LOS ANGELES - A Los Angeles police officer who owns a private security firm in Belize surrendered to authorities here Monday following his indictment for attempting to illegally export guns to that Central American nation.
Johnny Augustus Baltazar, 50, who was placed on administrative leave by the Los Angeles Police Department (LAPD) last year, is named in an indictment handed down by a federal grand jury Oct. 23. Baltazar is charged with one count of unlawful interstate transportation of a firearm and ammunition. He is expected to make his initial appearance in federal court Monday afternoon.
The indictment is the culmination of an investigation by U.S. Immigration and Customs Enforcement (ICE) that began when U.S. Customs and Border Protection (CBP) officers intercepted and seized the weapons at Los Angeles International Airport.
According to the indictment, Baltazar sought to ship a container packed with firearms and ammunition to Belize. The weapons included eight .40-caliber handguns and two 9 mm handguns along with more than 1,500 rounds of ammunition.
Investigators believe the weapons were intended for use by officers with a Belize-based company called Elite Security which is owned by the defendant. The defendant did not have the required licenses to export the firearms.
"As a law enforcement officer, this defendant should know full well why there are strict controls on the export of dangerous firearms," said Miguel Unzueta, special agent in charge for the ICE Office of Investigations in Los Angeles. "These laws are designed to ensure that potentially lethal weapons don't fall into the wrong hands -- that threat is the reason cases like this are an ICE priority."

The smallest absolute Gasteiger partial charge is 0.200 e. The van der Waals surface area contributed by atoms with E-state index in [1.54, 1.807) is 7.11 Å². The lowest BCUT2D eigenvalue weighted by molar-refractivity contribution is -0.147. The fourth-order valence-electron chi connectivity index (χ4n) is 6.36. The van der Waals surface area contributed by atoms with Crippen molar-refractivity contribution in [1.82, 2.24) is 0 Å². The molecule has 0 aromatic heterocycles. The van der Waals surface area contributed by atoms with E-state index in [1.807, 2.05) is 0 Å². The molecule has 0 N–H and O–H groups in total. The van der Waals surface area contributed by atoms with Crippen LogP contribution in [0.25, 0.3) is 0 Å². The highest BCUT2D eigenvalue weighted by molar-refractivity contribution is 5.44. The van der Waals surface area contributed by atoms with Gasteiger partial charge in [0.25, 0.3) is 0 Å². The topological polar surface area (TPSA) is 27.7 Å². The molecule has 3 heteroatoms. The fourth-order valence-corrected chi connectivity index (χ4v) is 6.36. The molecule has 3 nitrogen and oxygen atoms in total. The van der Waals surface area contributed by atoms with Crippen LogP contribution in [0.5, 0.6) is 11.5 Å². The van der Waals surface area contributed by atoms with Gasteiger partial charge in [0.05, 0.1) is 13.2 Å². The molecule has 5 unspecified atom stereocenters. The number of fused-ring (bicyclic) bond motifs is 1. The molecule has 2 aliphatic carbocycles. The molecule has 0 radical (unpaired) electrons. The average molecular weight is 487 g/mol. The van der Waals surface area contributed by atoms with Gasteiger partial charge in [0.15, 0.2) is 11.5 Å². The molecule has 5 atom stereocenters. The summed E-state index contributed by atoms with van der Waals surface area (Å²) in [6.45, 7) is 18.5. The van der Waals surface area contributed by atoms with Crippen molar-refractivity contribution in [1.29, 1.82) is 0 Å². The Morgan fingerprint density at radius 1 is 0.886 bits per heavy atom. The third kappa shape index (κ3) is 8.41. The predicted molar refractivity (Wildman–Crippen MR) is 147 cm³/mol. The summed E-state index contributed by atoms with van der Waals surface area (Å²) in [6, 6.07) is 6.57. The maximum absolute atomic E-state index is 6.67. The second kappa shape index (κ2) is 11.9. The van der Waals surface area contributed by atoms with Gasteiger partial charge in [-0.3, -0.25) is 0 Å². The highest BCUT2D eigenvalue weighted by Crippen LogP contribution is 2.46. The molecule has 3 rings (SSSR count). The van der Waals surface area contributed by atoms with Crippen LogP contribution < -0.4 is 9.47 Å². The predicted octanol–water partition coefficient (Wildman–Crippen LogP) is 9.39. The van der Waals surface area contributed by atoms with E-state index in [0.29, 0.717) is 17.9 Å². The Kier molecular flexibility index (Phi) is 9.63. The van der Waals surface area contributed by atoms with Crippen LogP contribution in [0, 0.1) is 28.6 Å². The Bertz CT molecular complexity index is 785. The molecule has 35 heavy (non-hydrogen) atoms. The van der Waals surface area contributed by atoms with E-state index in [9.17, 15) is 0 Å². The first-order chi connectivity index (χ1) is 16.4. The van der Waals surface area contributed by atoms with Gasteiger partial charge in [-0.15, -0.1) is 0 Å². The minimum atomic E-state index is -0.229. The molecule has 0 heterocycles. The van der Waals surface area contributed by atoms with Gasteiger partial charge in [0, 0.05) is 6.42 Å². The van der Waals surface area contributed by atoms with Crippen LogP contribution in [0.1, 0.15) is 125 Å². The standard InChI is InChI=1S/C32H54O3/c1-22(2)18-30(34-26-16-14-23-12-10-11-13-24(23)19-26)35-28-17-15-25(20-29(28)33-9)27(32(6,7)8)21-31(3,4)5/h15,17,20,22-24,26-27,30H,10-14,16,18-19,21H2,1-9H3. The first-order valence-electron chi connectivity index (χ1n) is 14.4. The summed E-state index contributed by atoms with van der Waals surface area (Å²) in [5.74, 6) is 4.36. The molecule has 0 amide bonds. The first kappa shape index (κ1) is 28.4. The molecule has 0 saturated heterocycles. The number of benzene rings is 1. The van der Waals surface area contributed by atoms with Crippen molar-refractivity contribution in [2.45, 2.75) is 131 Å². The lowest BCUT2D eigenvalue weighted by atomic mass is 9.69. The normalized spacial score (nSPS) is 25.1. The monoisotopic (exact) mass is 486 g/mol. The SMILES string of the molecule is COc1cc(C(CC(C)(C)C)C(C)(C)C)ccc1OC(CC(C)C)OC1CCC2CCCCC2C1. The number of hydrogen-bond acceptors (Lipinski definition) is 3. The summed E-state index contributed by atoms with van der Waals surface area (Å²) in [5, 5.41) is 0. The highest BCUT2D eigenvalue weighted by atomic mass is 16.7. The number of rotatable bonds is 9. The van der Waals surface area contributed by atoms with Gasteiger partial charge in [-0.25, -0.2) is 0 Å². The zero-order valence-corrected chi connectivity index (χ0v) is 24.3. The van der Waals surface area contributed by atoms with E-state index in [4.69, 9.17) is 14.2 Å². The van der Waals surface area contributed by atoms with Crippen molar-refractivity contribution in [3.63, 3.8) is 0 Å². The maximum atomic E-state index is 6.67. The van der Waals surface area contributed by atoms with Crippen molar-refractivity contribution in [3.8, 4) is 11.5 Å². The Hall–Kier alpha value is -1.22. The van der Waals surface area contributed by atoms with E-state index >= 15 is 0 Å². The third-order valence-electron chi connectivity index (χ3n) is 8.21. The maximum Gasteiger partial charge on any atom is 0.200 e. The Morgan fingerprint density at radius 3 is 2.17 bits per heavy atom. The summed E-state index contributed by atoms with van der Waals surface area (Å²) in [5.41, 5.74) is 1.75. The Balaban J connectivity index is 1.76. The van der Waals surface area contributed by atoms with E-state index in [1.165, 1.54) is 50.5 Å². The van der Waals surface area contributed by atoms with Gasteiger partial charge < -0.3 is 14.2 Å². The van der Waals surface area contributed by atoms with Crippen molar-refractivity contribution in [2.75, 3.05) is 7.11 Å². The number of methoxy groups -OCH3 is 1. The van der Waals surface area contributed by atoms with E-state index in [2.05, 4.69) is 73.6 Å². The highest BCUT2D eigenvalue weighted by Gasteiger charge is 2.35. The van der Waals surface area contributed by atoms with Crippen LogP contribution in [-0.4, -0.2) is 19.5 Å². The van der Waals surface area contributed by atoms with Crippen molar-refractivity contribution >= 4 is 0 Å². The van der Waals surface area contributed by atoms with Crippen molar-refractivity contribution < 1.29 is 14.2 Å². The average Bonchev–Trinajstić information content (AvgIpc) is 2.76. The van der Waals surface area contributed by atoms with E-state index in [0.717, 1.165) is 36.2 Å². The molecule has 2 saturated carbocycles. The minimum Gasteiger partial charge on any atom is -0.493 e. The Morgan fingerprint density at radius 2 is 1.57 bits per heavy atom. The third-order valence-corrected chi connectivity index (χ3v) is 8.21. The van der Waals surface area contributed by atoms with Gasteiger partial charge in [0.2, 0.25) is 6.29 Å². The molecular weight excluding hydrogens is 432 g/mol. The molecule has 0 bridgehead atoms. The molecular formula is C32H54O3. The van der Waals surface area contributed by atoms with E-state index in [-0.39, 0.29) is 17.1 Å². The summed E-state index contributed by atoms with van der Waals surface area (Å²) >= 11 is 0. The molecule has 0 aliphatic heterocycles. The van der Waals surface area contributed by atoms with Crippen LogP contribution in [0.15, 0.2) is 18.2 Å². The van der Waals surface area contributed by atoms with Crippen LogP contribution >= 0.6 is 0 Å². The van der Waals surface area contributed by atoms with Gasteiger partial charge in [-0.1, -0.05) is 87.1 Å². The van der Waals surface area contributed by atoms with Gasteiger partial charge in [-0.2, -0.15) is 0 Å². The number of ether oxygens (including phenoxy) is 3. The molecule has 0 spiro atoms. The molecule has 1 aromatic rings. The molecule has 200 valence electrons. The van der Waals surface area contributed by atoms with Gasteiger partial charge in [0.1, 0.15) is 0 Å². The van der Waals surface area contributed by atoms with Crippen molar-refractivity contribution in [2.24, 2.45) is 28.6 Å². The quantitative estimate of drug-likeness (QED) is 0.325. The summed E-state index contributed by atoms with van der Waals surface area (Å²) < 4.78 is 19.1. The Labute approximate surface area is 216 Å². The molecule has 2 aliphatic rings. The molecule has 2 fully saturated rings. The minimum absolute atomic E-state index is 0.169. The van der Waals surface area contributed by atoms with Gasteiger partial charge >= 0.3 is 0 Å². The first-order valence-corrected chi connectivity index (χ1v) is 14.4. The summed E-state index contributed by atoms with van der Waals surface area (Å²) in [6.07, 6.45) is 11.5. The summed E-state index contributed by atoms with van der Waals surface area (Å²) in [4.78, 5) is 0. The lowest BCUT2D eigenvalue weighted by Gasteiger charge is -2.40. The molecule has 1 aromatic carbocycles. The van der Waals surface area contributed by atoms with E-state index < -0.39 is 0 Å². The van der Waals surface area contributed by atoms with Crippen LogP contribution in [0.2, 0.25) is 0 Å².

The LAPD is conducting its own internal investigation into the allegations and placed Baltazar on administrative leave in October 2008. He is awaiting a department administrative discipline hearing.
"In cases like these we find ourselves disappointed in the actions of an officer that lead to an indictment on criminal charges," said Los Angeles Police Chief Michael Downing. "In this specific case, the department has initiated an internal investigation which, unlike the criminal case, is substantially restricted from public disclosure."
The maximum penalty for the violation charged in the indictment is five years in prison.